'It's a trip - engrossing, eye-opening, mind altering' New Statesman
'Fascinating. Pollan is the perfect guide ... curious, careful, open minded' The Guardian
From the international bestselling author of How to Change Your Mind comes a ground-breaking exploration of our relationship with natural drugs
Of all the many things humans rely on plants for, surely the most curious is our use of them to change consciousness: to stimulate, calm, or completely alter the qualities of our mental experience. In This Is Your Mind On Plants, Michael Pollan explores three very different drugs - opium, caffeine and mescaline - and throws the fundamental strangeness of our thinking about them into sharp relief. Exploring and participating in the cultures that have grown up around these drugs, while consuming (or in the case of caffeine, trying not to consume) them, Pollan reckons with the powerful human attraction to psychoactive plants, and the equally powerful taboos.
In a unique blend of history, science, memoir and reportage, Pollan shines a fresh light on a subject that is all too often treated reductively. In doing so, he proves that there is much more to say about these plants than simply debating their regulation, for when we take them into our bodies and let them change our minds, we are engaging with nature in one of the most profound ways we can. This ground-breaking and singular book holds up a mirror to our fundamental human needs and aspirations, the operations of our minds and our entanglement with the natural world.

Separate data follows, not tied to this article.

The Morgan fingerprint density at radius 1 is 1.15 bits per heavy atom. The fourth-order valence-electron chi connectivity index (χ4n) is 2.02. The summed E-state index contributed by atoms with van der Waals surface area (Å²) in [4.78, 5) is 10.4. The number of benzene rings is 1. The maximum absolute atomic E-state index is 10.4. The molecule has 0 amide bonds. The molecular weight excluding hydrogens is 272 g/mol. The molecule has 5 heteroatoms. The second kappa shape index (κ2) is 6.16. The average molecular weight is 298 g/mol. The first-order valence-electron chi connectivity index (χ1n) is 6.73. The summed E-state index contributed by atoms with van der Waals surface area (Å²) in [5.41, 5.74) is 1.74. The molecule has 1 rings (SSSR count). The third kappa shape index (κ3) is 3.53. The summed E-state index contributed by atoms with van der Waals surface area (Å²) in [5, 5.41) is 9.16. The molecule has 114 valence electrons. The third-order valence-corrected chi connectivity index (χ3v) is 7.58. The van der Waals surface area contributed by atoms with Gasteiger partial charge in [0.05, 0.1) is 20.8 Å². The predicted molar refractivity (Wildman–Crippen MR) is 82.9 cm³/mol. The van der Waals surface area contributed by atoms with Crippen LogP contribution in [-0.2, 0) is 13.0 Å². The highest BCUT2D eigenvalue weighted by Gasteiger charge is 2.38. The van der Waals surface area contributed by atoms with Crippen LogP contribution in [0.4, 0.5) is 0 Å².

Pollan is always an entertaining writer, and a deep thinker with a light touch ... it's a trip - engrossing, eye-opening, mind altering.
This fascinating insight into our relationship with mind-altering plants weaves personal experimentation with cultural history ... Pollan is the perfect guide through this sometimes controversial territory; curious, careful and, as his book progresses, increasingly open minded.
Expert storytelling ... Pollan masterfully elevates a series of big questions about drugs, plants and humans that are likely to leave readers thinking in new ways.
Brilliant, compulsively readable ... Pollan's storytelling is deft, forthright and fascinating.
Like it or not, we are undergoing a drugs revolution ... thankfully Pollan is here to guide us through this putative challenge ... [this] relatable, middle class New York plant fancier might be the ideal standard bearer for today's calmer, more scientific approach to the subject.
Pollan's intertwining of reportage, citizen science and historical scholarship is a delightful and informative read ... [he] has a rational optimism that might tempt even the most sober and sceptical to try to broaden their horizons.
Pollan is a gentle, generous writer.
The descriptions of London's coffee house culture and Honoré de Balzac's barbarous habit of ingesting dry coffee grounds to fuel all-night scribbling sessions are worth the book's price alone ... The book is really about the relation between each plant and the humans who consume it, tackled in a non-judgmental and objective way that seeks to dispel the ignorance, prejudice and demonisation they attract.